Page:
Approximately 20 percent of the undergraduate degrees received annually in the US are some type of business degree. It is one of the nation’s more popular college majors. According to a recent survey (NACE Job Outlook) 52 percent of all employers seek business administration/management graduates.
Likewise, data suggest that as a result of globalization, there is a movement internationally toward a university and post-graduate education, particularly in the MBA marketplace. An increasing number of firms now consider in many instances the MBA business degree as a minimum qualification for an entry level management position.
A Few Factors To Consider During Business Degree Selection
Due to the increasing emphasis on education, the pool of candidates competing for jobs requiring a college education will not be in short supply during the foreseeable future. Therefore, it is important that anyone thinking about a Business Degree take into consideration a number of important factors that should influence their decision regarding which Business Degree they should seek to acquire.
There is a wide variation of tuition costs associated with business schools. A wise business student will find that school which offers the most effective cost benefit solution. This typically is one which offers the most benefits at the least cost.
Academically Adrift suggests that 33% of students graduate with no improvement in their analytical skills. Yet, this attribute is one of the more important features sought by employers – the ability to solve problems independently using appropriate and refined analytical skills.
However, the courses in many business schools focus on theory and research, rather than on trying to improve the ability of students to solve problems incurred by businesses on a day to day basis.
A student who wants to succeed should explore the offerings of the schools in which they have an interest so as to be assured that the broad use of case studies and the exploration of how to solve complex business problems in a practical manner is emphasized by these schools.
Personal Attention – Mentoring
The larger schools typically have larger sized classes. For example: Harvard averages 90 students/class for their core business courses.
Those students who seek personal attention from their professors should seek class sizes which are more intimate. The smaller sized class also promotes the ability of the professor to act more like a mentor rather than merely as an instructor or lecturer.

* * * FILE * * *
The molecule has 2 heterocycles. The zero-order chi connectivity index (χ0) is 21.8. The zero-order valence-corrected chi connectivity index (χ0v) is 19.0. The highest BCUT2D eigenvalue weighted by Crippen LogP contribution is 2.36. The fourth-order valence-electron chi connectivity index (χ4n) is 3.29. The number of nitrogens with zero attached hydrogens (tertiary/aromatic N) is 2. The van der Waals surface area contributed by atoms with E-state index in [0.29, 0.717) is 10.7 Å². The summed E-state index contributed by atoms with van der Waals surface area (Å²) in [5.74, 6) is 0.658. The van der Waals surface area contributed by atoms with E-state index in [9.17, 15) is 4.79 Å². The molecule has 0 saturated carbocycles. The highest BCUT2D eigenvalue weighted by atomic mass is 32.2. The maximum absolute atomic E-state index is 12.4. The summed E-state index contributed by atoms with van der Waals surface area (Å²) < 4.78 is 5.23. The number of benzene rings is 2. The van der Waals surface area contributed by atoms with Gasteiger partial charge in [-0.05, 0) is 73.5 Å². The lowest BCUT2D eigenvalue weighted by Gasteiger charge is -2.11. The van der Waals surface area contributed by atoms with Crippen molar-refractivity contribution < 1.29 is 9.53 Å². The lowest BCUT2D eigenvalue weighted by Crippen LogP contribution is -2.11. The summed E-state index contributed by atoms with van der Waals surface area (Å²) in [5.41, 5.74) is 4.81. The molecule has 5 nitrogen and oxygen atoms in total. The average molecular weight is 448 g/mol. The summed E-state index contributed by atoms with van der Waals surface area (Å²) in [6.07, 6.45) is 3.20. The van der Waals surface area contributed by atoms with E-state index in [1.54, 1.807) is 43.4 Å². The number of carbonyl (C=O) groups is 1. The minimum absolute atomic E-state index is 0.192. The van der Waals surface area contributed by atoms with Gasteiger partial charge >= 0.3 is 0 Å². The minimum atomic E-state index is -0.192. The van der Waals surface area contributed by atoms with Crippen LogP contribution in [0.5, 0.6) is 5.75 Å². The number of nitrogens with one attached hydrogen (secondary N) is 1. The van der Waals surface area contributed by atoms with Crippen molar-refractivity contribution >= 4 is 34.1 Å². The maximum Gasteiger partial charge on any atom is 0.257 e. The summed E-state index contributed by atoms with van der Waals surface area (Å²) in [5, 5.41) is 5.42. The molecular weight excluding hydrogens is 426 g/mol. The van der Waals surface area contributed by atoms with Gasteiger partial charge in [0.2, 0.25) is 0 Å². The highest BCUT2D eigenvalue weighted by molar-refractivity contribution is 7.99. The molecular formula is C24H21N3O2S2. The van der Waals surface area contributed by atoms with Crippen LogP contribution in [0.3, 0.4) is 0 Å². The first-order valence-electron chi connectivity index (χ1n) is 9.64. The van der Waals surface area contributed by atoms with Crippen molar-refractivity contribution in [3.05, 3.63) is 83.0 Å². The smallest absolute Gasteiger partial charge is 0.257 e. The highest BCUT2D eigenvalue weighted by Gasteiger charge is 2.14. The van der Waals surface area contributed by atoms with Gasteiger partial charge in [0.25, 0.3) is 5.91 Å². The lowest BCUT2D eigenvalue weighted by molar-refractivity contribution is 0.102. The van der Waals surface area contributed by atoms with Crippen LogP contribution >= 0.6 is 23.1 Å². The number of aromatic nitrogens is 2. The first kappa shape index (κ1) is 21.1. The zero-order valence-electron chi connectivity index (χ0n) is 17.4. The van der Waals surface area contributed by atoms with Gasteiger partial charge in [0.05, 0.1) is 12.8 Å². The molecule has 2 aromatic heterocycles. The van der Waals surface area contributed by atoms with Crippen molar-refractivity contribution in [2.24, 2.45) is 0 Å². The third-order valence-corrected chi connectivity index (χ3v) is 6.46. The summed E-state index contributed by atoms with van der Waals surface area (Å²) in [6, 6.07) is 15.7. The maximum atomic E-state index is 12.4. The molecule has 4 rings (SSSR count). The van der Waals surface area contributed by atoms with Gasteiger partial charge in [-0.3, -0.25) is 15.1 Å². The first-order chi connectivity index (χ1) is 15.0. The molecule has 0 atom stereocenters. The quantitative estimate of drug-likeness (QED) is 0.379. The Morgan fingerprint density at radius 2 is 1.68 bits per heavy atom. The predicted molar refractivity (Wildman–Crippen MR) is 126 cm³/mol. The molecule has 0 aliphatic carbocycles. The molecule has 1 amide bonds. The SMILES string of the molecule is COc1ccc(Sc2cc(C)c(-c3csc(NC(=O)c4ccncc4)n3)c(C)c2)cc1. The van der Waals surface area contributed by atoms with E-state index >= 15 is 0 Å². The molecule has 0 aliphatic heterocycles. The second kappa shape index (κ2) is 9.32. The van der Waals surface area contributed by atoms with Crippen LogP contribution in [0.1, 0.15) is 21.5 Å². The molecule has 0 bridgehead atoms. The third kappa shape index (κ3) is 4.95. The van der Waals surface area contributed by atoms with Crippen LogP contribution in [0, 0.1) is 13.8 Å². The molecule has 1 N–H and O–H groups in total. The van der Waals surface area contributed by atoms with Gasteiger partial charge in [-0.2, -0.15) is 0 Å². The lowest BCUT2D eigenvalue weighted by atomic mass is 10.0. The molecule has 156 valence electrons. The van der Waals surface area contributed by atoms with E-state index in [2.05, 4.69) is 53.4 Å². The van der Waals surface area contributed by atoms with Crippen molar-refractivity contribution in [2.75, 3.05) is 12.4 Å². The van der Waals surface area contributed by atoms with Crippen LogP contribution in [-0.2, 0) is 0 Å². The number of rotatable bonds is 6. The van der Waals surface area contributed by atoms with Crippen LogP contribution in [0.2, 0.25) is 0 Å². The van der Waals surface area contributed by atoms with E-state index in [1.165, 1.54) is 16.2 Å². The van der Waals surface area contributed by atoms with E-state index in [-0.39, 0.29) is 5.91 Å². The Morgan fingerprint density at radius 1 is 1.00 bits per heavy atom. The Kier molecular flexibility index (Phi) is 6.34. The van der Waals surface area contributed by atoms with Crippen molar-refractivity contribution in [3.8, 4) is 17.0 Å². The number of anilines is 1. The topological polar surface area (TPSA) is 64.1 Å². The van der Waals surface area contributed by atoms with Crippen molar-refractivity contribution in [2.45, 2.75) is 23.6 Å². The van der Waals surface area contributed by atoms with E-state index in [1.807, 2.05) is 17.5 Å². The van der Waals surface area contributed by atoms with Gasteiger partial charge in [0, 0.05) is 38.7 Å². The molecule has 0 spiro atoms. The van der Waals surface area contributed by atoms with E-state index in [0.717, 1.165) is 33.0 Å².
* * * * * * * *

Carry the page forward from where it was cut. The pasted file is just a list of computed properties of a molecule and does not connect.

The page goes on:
In many instances, graduate students who have exceled in the classroom immediately upon graduation enter and continue in the teaching arena without ever having acquired any practical business experience.
Most traditional schools require their faculty to focus on three areas: a) research and publication; b) university governance; and c) community participation. If the professors have not acquired practical work experience, the publications they prepare are typically highly theoretical with little practical application, for either the student or the reader.
A student who wants to succeed should explore the backgrounds of the respective faculty to be assured that the professors are duly experienced on a practical basis in the fields in which they teach. As the world is changing rapidly, it is important that the faculty have continuing, practical experience in the business world rather than merely reading about the changes in a book.
In recent salary surveys, an attraction for an increasing number of employers is the graduate who has had a solid work experience – a candidate who has a track record of achievement.
Therefore, a student who wants to succeed as a graduate should review the opportunities available to attend school while working so as to achieve the track record of business experience now desired by many employers.
Not all business schools offer a business degree with the same features. A successful graduate is one who completes the appropriate research about various factors associated with the business degree, to be assured they are getting the maximum opportunity to realize their vision of successful employment after graduation.
Dr. David McKinney
Dean, College of Business